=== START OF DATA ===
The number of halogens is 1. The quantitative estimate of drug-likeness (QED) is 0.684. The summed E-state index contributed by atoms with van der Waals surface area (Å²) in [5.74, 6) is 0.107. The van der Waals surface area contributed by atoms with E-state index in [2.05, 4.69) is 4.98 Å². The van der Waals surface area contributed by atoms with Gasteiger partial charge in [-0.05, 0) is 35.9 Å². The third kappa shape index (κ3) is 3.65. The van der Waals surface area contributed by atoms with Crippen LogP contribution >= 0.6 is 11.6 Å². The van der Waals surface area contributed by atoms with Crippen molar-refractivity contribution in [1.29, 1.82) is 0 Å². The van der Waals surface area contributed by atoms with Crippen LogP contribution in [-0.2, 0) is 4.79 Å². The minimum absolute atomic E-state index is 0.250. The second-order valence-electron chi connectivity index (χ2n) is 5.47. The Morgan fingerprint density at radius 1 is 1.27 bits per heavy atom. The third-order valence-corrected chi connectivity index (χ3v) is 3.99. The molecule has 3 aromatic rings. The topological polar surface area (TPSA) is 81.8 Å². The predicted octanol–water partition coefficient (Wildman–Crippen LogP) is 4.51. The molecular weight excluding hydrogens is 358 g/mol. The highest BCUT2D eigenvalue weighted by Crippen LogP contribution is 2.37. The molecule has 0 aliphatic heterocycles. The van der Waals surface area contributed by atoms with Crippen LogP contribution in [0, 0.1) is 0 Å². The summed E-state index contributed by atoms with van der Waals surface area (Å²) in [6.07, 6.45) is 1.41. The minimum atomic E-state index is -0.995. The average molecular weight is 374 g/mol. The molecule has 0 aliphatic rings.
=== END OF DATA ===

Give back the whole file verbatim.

The number of halogens is 1. The quantitative estimate of drug-likeness (QED) is 0.684. The summed E-state index contributed by atoms with van der Waals surface area (Å²) in [5.74, 6) is 0.107. The van der Waals surface area contributed by atoms with E-state index in [2.05, 4.69) is 4.98 Å². The van der Waals surface area contributed by atoms with Gasteiger partial charge in [-0.05, 0) is 35.9 Å². The third kappa shape index (κ3) is 3.65. The van der Waals surface area contributed by atoms with Crippen LogP contribution >= 0.6 is 11.6 Å². The van der Waals surface area contributed by atoms with Crippen molar-refractivity contribution in [1.29, 1.82) is 0 Å². The van der Waals surface area contributed by atoms with Crippen LogP contribution in [-0.2, 0) is 4.79 Å². The minimum absolute atomic E-state index is 0.250. The second-order valence-electron chi connectivity index (χ2n) is 5.47. The Morgan fingerprint density at radius 1 is 1.27 bits per heavy atom. The third-order valence-corrected chi connectivity index (χ3v) is 3.99. The molecule has 3 aromatic rings. The topological polar surface area (TPSA) is 81.8 Å². The predicted octanol–water partition coefficient (Wildman–Crippen LogP) is 4.51. The molecular weight excluding hydrogens is 358 g/mol. The highest BCUT2D eigenvalue weighted by Crippen LogP contribution is 2.37. The molecule has 0 aliphatic heterocycles. The van der Waals surface area contributed by atoms with Crippen LogP contribution in [0, 0.1) is 0 Å². The summed E-state index contributed by atoms with van der Waals surface area (Å²) in [6.07, 6.45) is 1.41. The minimum atomic E-state index is -0.995. The average molecular weight is 374 g/mol. The molecule has 0 aliphatic rings.